News & Events

Added to My Toolbox
Removed from My Toolbox
Added to My Toolbox
Removed from My Toolbox
Feb 07, 2014

Improvements in Heart Patient Safety Among U.S. Hospitals

Study finds fewer complications among patients hospitalized for heart attack or heart failure between 2005 and 2011.

Although we know more today about health care than ever before, complications during hospital stays remain a major challenge in hospitals across the country. No matter how small, complications that arise during hospital stays are costly and can increase a patient’s risk of death. But according to a recent study, we’ve made some headway in recent years in improving patient safety in U.S. hospitals. 

Recently published in the New England Journal of Medicine, this study analyzed the medical records of more than 61,500 Medicare patients hospitalized between 2005 and 2011 to see if patient safety improved over this time period. Patients included in the study were hospitalized for one of four common reasons: heart attack, heart failure, pneumonia or surgery. By looking at medical records, researchers were able to determine which patients experienced complications like an infection or a bad reaction to a drug during their hospital stay.

After comparing rates of complications during this six-year period, researchers found that risk of complications significantly decreased among heart attack and heart failure patients. For heart attack patients, the rate of complications decreased from 5% to 3.7% during this time period and among heart failure patients, risk of complications decreased from 3.7% to 2.7%. However, there were no significant changes in risk of complications among patients hospitalized for pneumonia or surgery.

On one hand, experts are encouraged by these findings. Between 2001 and 2011, the government spent roughly $532 million for research on patient safety and a number of new laws were passed to improve patient safety. It’s clear that these efforts were not in vain, as we’ve seen significant improvements in patient safety for heart attack and heart failure patients during this time period.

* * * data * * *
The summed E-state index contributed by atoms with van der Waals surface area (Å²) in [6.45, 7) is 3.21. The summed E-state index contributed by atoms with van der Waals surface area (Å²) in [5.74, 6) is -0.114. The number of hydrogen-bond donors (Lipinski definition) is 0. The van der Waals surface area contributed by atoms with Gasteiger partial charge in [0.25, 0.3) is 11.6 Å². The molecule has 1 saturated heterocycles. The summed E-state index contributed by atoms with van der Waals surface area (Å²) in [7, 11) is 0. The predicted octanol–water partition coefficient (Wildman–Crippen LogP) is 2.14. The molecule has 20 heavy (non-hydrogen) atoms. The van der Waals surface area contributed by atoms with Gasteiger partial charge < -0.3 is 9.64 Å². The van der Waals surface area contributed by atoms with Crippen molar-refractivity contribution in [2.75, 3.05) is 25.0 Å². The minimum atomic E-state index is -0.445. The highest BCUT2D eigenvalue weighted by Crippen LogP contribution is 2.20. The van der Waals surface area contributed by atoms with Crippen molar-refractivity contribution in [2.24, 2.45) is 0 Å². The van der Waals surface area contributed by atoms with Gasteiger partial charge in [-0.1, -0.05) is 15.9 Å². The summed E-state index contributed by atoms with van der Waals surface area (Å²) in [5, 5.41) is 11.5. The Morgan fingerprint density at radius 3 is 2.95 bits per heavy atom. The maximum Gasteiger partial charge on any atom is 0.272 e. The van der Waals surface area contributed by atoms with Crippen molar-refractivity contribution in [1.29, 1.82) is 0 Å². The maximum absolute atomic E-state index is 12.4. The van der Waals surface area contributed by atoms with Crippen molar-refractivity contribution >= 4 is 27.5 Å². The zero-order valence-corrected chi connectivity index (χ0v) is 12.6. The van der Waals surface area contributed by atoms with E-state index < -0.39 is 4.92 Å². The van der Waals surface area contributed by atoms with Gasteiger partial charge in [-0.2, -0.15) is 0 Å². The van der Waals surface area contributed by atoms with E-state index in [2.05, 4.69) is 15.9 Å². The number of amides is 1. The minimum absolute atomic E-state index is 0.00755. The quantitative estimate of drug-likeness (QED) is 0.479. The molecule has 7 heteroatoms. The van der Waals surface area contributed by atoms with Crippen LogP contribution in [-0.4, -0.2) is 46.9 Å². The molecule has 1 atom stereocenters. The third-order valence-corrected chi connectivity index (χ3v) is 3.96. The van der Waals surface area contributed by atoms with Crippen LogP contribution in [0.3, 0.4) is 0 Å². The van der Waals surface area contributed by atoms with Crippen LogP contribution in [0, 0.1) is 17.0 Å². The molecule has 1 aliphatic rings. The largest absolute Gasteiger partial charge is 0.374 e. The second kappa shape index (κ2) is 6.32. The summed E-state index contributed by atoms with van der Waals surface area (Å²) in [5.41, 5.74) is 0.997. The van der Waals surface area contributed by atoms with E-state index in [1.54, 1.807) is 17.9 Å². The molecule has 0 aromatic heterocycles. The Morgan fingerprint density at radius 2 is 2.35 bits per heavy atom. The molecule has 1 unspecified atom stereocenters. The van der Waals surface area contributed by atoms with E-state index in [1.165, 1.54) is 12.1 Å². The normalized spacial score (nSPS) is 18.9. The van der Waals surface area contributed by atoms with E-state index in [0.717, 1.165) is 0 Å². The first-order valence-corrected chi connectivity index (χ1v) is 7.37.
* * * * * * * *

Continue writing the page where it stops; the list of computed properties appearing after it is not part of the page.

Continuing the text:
Still, authors push for further efforts to improve patient safety across the board. Surgery and pneumonia are two of the most common causes of hospitalization and the more we can improve patient safety, the better. Researchers hope that by closely monitoring rates of complications, we can continue to improve patient safety for all hospital patients, regardless of their health condition.

Questions for You to Consider

  • What is patient safety?
  • Patient safety is a term used to describe the delivery of quality health care. It is often defined as the “prevention of harm to patients” and the goal of patient safety efforts is to avoid accidental or preventable injuries that result from medical care, like during a hospital stay.

Related

Smokeless Tobacco Trends in Adolescents

Smokeless tobacco use remains unchanged between 2000 and 2011 among middle and high school students.

Mediterranean Diet Could Prevent Memory Loss

In addition to being heart-healthy, the Mediterranean diet may also help protect our minds.

Self-Management Improves Outcomes for Patients with Heart Valve Implants

Empowering patients with heart valve implants to manage their own health reduces risk of complications, finds study.

Healthy Fats Lower Cholesterol, Despite Weight Gain

Healthy fats help offset the negative impact of weight gain on heart health, finds a recent study.

Moderate Physical Activity Benefits the Heart the Most

Study finds that women who exercise moderately—not strenuously—a few times a week have lower risk for heart attack and stroke.